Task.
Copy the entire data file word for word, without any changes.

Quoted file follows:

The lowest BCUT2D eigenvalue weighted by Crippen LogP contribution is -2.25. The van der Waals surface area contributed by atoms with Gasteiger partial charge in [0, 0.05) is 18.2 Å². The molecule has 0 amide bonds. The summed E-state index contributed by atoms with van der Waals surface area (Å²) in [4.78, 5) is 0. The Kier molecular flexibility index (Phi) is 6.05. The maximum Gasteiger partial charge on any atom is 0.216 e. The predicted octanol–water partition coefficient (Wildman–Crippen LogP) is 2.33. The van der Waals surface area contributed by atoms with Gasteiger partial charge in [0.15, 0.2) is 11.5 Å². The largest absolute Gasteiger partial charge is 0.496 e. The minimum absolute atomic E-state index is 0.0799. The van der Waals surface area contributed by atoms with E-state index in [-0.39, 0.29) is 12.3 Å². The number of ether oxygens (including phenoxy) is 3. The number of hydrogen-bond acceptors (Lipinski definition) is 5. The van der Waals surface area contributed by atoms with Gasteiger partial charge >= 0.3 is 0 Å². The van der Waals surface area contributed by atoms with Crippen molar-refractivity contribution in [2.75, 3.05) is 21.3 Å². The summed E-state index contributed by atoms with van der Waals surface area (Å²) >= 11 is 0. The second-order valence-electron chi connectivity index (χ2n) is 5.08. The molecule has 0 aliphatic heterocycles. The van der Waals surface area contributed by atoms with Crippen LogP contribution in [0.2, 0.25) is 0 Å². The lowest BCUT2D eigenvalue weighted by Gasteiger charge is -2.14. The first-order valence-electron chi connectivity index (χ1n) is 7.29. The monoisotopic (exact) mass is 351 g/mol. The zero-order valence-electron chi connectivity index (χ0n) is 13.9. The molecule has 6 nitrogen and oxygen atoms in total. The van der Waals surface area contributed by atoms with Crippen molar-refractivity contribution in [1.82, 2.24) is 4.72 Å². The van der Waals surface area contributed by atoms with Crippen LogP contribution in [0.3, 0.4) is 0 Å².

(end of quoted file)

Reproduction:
The lowest BCUT2D eigenvalue weighted by Crippen LogP contribution is -2.25. The van der Waals surface area contributed by atoms with Gasteiger partial charge in [0, 0.05) is 18.2 Å². The molecule has 0 amide bonds. The summed E-state index contributed by atoms with van der Waals surface area (Å²) in [4.78, 5) is 0. The Kier molecular flexibility index (Phi) is 6.05. The maximum Gasteiger partial charge on any atom is 0.216 e. The predicted octanol–water partition coefficient (Wildman–Crippen LogP) is 2.33. The van der Waals surface area contributed by atoms with Gasteiger partial charge in [0.15, 0.2) is 11.5 Å². The largest absolute Gasteiger partial charge is 0.496 e. The minimum absolute atomic E-state index is 0.0799. The van der Waals surface area contributed by atoms with E-state index in [-0.39, 0.29) is 12.3 Å². The number of ether oxygens (including phenoxy) is 3. The number of hydrogen-bond acceptors (Lipinski definition) is 5. The van der Waals surface area contributed by atoms with Gasteiger partial charge >= 0.3 is 0 Å². The van der Waals surface area contributed by atoms with Crippen molar-refractivity contribution in [2.75, 3.05) is 21.3 Å². The summed E-state index contributed by atoms with van der Waals surface area (Å²) >= 11 is 0. The second-order valence-electron chi connectivity index (χ2n) is 5.08. The molecule has 0 aliphatic heterocycles. The van der Waals surface area contributed by atoms with Crippen LogP contribution in [0.2, 0.25) is 0 Å². The lowest BCUT2D eigenvalue weighted by Gasteiger charge is -2.14. The first-order valence-electron chi connectivity index (χ1n) is 7.29. The monoisotopic (exact) mass is 351 g/mol. The zero-order valence-electron chi connectivity index (χ0n) is 13.9. The molecule has 6 nitrogen and oxygen atoms in total. The van der Waals surface area contributed by atoms with Crippen molar-refractivity contribution in [1.82, 2.24) is 4.72 Å². The van der Waals surface area contributed by atoms with Crippen LogP contribution in [0.3, 0.4) is 0 Å².